If you want to learn to code, there are plenty of options. You could sign up for Codecademy or an online Stanford course or download a book about Ruby. Or you could do what artist Jennifer Dewalt did.

She decided to build 180 websites in 180 days and Just Do It.

“I knew I wanted to code,” says Dewalt. “But every resource I found was like a giant wall I couldn’t penetrate.”

Instead of picking a programming language, she decided she would pick concrete projects, and execute, one per day, for about six months.

It was a big shift for a fine artist. Day one, she decided to create a simple homepage: just a few lines of static text. It took her all day.

The daily routine turned into 10 hour days in the office--including an hour spent deploying and debugging and another hour spent writing explanatory posts for her blog--and it remained more or less the same even as the websites grew more complicated. Not that the creative process became any smoother.

“There was an existential crisis for the project almost every day,” she says. “There was one day where it was 11 o'clock, and I go ‘Holy crap, this all just failed.’”

Scrapping the day’s work at literally the eleventh hour, she whipped up a little homage to Magritte called “Screwdriver” (day 124). (She is an artist, after all.)

But she did it: She made a website every day for 180 days.

When Dewalt got stuck, she would turn not to friends or books but to resources on the Internet, like Stackoverflow. “It’s a matter of just knowing where to look,” she says.

Over the 180 days, you can see a clear evolution. Her personal favorites are all from the last month.

There’s “Audio Garden” (day 165), a website with an expanding circle that sounds tones when it hits smaller dots created by users' clicks.

There’s “How We’re Feeling” (day 178): A display that shows how many tweets have hashtags like “awesome” and “angry” in real-time, along with an overall “positivity rating.”

And there’s Dewalt’s favorite as an artist, “Electro Bounce” (day 169), which, like the best art, defies easy description. It's like a create-your-own screensaver, only much cooler. Just try it.

Speaking on what would have been day 181 of the project, Dewalt recommends her approach to others, but also points to its limits.

”Building one website a day is great for getting off the ground, but obviously in the real world projects last significantly longer,” she says.

Next, she wants to take on some of those multi-day projects, and also flesh out her back-end skills and coding vocabulary.

2013-10-03

Co.Exist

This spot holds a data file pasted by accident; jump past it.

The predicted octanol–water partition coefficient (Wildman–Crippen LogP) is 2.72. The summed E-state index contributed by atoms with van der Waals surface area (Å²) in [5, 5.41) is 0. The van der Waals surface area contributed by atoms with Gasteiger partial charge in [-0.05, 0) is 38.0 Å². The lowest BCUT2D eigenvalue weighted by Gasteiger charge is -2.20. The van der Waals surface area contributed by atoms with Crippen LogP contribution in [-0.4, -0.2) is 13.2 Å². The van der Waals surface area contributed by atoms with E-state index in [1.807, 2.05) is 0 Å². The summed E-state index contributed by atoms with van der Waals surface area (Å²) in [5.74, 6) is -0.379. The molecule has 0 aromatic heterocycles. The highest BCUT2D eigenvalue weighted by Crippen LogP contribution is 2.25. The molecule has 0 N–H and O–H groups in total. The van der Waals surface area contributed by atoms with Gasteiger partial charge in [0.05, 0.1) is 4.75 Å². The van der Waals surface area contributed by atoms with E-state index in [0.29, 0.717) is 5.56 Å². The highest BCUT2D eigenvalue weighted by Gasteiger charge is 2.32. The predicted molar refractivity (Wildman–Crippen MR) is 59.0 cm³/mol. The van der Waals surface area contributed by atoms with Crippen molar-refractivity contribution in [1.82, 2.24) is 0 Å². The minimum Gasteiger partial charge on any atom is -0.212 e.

This Artist Learned To Code By Building A Website Every Day For 180 Days

Instead of learning to code from a course or a book, Jennifer Dewalt dove into coding with no experience whatsoever. This is what happened.

If you want to learn to code, there are plenty of options. You could sign up for Codecademy or an online Stanford course, download a book about Ruby or watch YouTube videos about Javascript.

Or you could do what artist Jennifer Dewalt did: Decide to build 180 websites in 180 days and Just Do It.

"I knew I wanted to code," says Dewalt. "But every resource I found was like a giant wall I couldn’t penetrate." Instead of picking a programming language, she decided she would pick concrete projects, and execute, one per day, for about six months.

It was a big shift for a fine artist. Day one, she decided to create a simple homepage: just a few lines of static text. It took her all day. "I was like, ‘It doesn't matter how bad it looks. It just needs to be done,’" she recalls. "At first that was very hard to get over."

The daily routine turned into 10 hour days in the office—including an hour spent deploying and debugging and another hour spent writing explanatory posts for her blog—and it remained more or less the same even as the websites grew more complicated. Not that the creative process became any smoother. "There was an existential crisis for the project almost every day," she says. "There was one day where it was 11 o'clock, and I go ‘Holy crap, this all just failed.’" Scrapping the day’s work at literally the eleventh hour, she whipped up a little homage to Magritte called "Screwdriver" (day 124). (She is an artist, after all.)

But she did it: She made a website every day for 180 days. When Dewalt got stuck, she would turn not to friends or books but to resources on the Internet, like Stackoverflow. "It’s a matter of just knowing where to look," she says.

Over the 180 days, you can see a clear evolution. Her personal favorites are all from the last month.

There’s "Audio Garden" (day 165), a website with an expanding circle that sounds tones when it hits smaller dots created by users' clicks.

There’s "How We’re Feeling" (day 178): A display that shows how many tweets have hashtags like "awesome" and "angry" in real-time, along with an overall "positivity rating."

And there’s Dewalt’s favorite as an artist, "Electro Bounce" (day 169), which, like the best art, defies easy description. It's like a create-your-own screensaver, only much cooler. Just try it.

Speaking on what would have been day 181 of the project, Dewalt recommends her approach to others, but also points to its limits. "Building one website a day is great for getting off the ground, but obviously in the real world projects last significantly longer," she says. Next, she wants to take on some of those multi-day projects, and also flesh out her back-end skills and coding vocabulary.

Dewalt still has plenty to learn, but that's not necessarily a bad thing. "You don’t really need to understand what’s going on in order to make things happen," she says.

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2 Comments

  • Tahera Nilufar Morshed

    very interesting. jennifer it would have been much of help if you shared how and from where you got the code or learned them.